When you look at an intricate painting, you tend to notice different things, depending upon your present perspective and what element currently holds your focus. I’ve learned that hindsight is very similar; events look very different as the lens through which you view them evolves. When I started sharing my experience leaving a pension behind, I ended with the question “would I do it again?”. In that post, I was focused on the long-term financial impact. I do realize even pensions aren’t guaranteed; in fact, the one I left had already ended as a benefit for new hires, though it is still in force to this day for those who were already covered. This knowledge made gauging the financial impact of leaving pretty straightforward. Even though financial ramifications are certainly of great import and, likely of great interest to those reading this blog, they are just one piece of the puzzle.
While cashing in the 401k was probably the most blatantly stupid financial decision, another decision Mr. Frugal Source made for the wrong reasons is in competition for the greatest negative impact on our ability to retire “early”, and possibly eclipses it.
When I was a relative youngster (mid 20s), I found a secure job writing software for a bank. This was the same job I left just before cashing out the 401k. The cash-out notwithstanding, the decision to leave that employer, in it’s own right, hugely impacted our retirement timeline. Why is that? One word. Pension.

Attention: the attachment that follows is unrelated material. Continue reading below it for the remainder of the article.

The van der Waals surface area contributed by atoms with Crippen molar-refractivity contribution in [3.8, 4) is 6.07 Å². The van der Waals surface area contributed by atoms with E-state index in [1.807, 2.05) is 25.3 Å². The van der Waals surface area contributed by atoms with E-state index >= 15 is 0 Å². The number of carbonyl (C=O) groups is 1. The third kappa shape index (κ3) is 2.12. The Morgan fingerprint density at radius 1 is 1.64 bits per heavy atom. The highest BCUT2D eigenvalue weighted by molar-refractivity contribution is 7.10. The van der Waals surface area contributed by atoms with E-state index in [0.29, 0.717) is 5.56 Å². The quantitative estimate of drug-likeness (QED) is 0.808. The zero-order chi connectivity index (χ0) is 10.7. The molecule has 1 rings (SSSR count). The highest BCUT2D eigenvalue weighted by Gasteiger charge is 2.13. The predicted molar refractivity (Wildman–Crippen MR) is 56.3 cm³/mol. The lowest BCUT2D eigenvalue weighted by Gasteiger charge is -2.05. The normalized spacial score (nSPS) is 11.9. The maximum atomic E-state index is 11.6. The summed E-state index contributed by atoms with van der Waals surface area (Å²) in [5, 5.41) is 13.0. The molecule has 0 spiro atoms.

We have made TONS of financial mistakes over the years; so many, in fact, that when we reflect upon our past, it is a miracle that we are free from consumer debt and continue to pay additional principal on our mortgage every month.
Over the next several months we will be sharing our biggest mistakes. We aren’t doing this because we want to beat ourselves up and relive the decisions we wish we could take back, but because we sincerely hope we can help someone else from making the same mistakes.
Neither of us was raised in a family where financial matters were discussed, let alone healthy financial attitudes and strategies encouraged. This is not to lay blame, but to set the stage that we have, for the most part, been figuring this out on our own. In most cases, we failed to seek — and when we did seek, we often did not find — wise counsel. We find ourselves reflecting on our past and say, what if? It is not helpful, but when we think about retirement, which is creeping up much faster than we would like to admit, it sometimes can’t be avoided.
If you’ve not already “been there and done that” allow us to present our own experiences as cautionary tales.
Autumn is my favorite time of year, and if you spend any time on social media, it seems many feel the same way. The sights, sounds, and smells of the season are a delight to the senses and the weather is perfection in my book.